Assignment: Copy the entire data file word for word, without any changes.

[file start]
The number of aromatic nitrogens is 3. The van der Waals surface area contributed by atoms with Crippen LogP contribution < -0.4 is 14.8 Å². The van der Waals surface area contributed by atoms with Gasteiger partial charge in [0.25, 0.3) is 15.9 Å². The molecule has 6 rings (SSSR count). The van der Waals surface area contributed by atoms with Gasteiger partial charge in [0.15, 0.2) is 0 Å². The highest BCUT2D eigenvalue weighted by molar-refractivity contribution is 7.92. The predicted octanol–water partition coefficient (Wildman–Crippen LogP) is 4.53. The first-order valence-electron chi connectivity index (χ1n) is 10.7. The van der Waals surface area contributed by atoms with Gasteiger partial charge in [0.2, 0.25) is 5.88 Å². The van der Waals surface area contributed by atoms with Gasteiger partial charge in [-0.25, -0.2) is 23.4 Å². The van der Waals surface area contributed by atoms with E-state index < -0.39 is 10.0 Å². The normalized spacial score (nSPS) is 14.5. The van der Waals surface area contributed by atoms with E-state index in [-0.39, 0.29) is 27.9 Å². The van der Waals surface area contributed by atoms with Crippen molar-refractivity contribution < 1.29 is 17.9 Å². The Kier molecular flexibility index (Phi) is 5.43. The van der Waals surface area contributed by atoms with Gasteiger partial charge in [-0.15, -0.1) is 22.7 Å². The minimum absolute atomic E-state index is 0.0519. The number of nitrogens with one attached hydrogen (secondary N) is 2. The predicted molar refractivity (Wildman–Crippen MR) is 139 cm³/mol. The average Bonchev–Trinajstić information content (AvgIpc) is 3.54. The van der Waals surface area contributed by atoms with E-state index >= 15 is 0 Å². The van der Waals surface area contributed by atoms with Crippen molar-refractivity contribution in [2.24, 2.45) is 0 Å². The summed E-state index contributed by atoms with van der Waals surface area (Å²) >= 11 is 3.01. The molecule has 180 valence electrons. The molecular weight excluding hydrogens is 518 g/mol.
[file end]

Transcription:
The number of aromatic nitrogens is 3. The van der Waals surface area contributed by atoms with Crippen LogP contribution < -0.4 is 14.8 Å². The van der Waals surface area contributed by atoms with Gasteiger partial charge in [0.25, 0.3) is 15.9 Å². The molecule has 6 rings (SSSR count). The van der Waals surface area contributed by atoms with Gasteiger partial charge in [0.15, 0.2) is 0 Å². The highest BCUT2D eigenvalue weighted by molar-refractivity contribution is 7.92. The predicted octanol–water partition coefficient (Wildman–Crippen LogP) is 4.53. The first-order valence-electron chi connectivity index (χ1n) is 10.7. The van der Waals surface area contributed by atoms with Gasteiger partial charge in [0.2, 0.25) is 5.88 Å². The van der Waals surface area contributed by atoms with Gasteiger partial charge in [-0.25, -0.2) is 23.4 Å². The van der Waals surface area contributed by atoms with E-state index < -0.39 is 10.0 Å². The normalized spacial score (nSPS) is 14.5. The van der Waals surface area contributed by atoms with E-state index in [-0.39, 0.29) is 27.9 Å². The van der Waals surface area contributed by atoms with Crippen molar-refractivity contribution < 1.29 is 17.9 Å². The Kier molecular flexibility index (Phi) is 5.43. The van der Waals surface area contributed by atoms with Gasteiger partial charge in [-0.15, -0.1) is 22.7 Å². The minimum absolute atomic E-state index is 0.0519. The number of nitrogens with one attached hydrogen (secondary N) is 2. The predicted molar refractivity (Wildman–Crippen MR) is 139 cm³/mol. The average Bonchev–Trinajstić information content (AvgIpc) is 3.54. The van der Waals surface area contributed by atoms with E-state index >= 15 is 0 Å². The van der Waals surface area contributed by atoms with Crippen molar-refractivity contribution in [2.24, 2.45) is 0 Å². The summed E-state index contributed by atoms with van der Waals surface area (Å²) >= 11 is 3.01. The molecule has 180 valence electrons. The molecular weight excluding hydrogens is 518 g/mol.